– broadly claim all future solutions which perform the same function.

    When courts recognize the practice, courts invalidate the practice — even if it sometimes takes courts some time to cut through the jargon surrounding emerging technologies.

  10. Anon July 5, 2021 9:54 am

    TFCFM,

    Go back and follow the discussion unfolding at:

    https://www.ipwatchdog.com/2021/06/08/written-description-in-the-life-sciences-the-devil-is-in-the-details/id=134343/

    Your “ even if it sometimes takes courts some time to cut through the jargon surrounding emerging technologies” is more of a lack of you understanding the particular technologies coupled with a few that “the court must be right.’

    That is not – and never has been – a winning combination for you.

  11. Anon July 5, 2021 9:58 am

    TFCFM,

    Then follow that by picking up the comments on this thread:

    https://www.ipwatchdog.com/2021/06/25/cafc-denies-amgen-petition-reconsider-enablement-test-biotech-patents/id=134960/

  12. TFCFM July 6, 2021 10:23 am

    None of attempted insult, hand-waving, and diversion is counter-argument.

    This discussion is occurring in this discussion stream. If you can’t discuss intelligently, don’t bother pretending that you did in some other discussion. AS EVER, if you had a point, you’d have made it.

  13. Anon July 6, 2021 12:00 pm

    TFCFM,

    Your mis-characterization of “insult, hand-waving, and diversion is just that: mischaracterization.

    As I have stated a number of times now, your tactics might impress your non-attorney friends and you may have fed your ego ‘dazzling’ them with such tricks, but they just do not work here.

  14. George July 15, 2021 3:04 pm

    Speaking as a REAL and ACTUAL inventor here:

    Almost ALL patents can now be ‘fairly easily’ (but not cheaply) invalidated! That’s the (BIG) problem the legal profession has now created for itself . . . and doesn’t know how to fix!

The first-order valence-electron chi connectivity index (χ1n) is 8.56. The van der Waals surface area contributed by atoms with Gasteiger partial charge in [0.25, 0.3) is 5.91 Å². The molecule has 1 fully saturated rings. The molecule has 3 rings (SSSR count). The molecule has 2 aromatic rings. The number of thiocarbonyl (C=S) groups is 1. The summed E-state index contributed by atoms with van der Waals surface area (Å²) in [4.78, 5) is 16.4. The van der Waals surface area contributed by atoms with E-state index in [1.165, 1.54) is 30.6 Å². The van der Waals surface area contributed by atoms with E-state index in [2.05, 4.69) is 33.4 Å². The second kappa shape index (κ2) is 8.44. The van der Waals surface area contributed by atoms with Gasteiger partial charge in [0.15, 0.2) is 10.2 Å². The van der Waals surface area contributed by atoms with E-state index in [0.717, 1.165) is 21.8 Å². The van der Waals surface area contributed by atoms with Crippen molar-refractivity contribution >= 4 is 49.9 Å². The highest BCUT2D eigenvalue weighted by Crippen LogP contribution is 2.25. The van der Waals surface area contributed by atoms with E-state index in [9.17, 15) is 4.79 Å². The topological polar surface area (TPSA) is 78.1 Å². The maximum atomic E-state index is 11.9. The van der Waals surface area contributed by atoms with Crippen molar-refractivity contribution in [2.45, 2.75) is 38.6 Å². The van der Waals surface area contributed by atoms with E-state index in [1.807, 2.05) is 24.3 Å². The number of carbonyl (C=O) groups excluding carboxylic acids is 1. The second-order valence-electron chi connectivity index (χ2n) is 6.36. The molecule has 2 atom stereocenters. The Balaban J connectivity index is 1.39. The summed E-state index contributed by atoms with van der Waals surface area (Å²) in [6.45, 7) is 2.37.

Show me ANY ‘broad’ patent that CAN’T BE invalidated in the 21st century? In fact, show me ANY ‘patent portfolio’ (that includes broad patents), that can’t be invalidated – in order to protect large corporations and especially monopolies like Microsoft, Google & Apple?!

    The USPTO is literally ‘in bed with’ these corporations (who are after all their best customers). Take for example the now disgraced and completely fraudulent Theranos company, who got over 200 patents in 3 years or less – regardless of all the above ‘time-blowing’ (and ‘mind-blowing’) legal ‘machinations’, which get more and more convoluted with each passing year (and are ‘designed’ for only one purpose – making lawyers even more money).

    As an ‘actual inventor talking’, let’s just START ALL OVER with what the Founders REALLY ‘intended’ (and it clearly wasn’t spending lifetimes in debates with the PTO, or in a courtroom)! Everything must be made MUCH SIMPLER again, so that even ‘ordinary people’ can understand what’s going on and what the requirements are to get a patent that should be reducible to even simple ‘take-home tests’. That’s what IP SHOULD BE – simple enough that any ‘group of ordinary people – i.e., a jury of peers – not lawyers’, can understand ‘everything’, like what constitutes a murder, for instance! We don’t ‘debate’ what constitutes a murder for DECADES! The decision about whether or not someone – anyone – rich or poor, gets an ‘enforceable’ patent, or not, should be made as SIMPLE as possible and even determinable by a computer (who wouldn’t care if you are Apple or Joe Schmo)!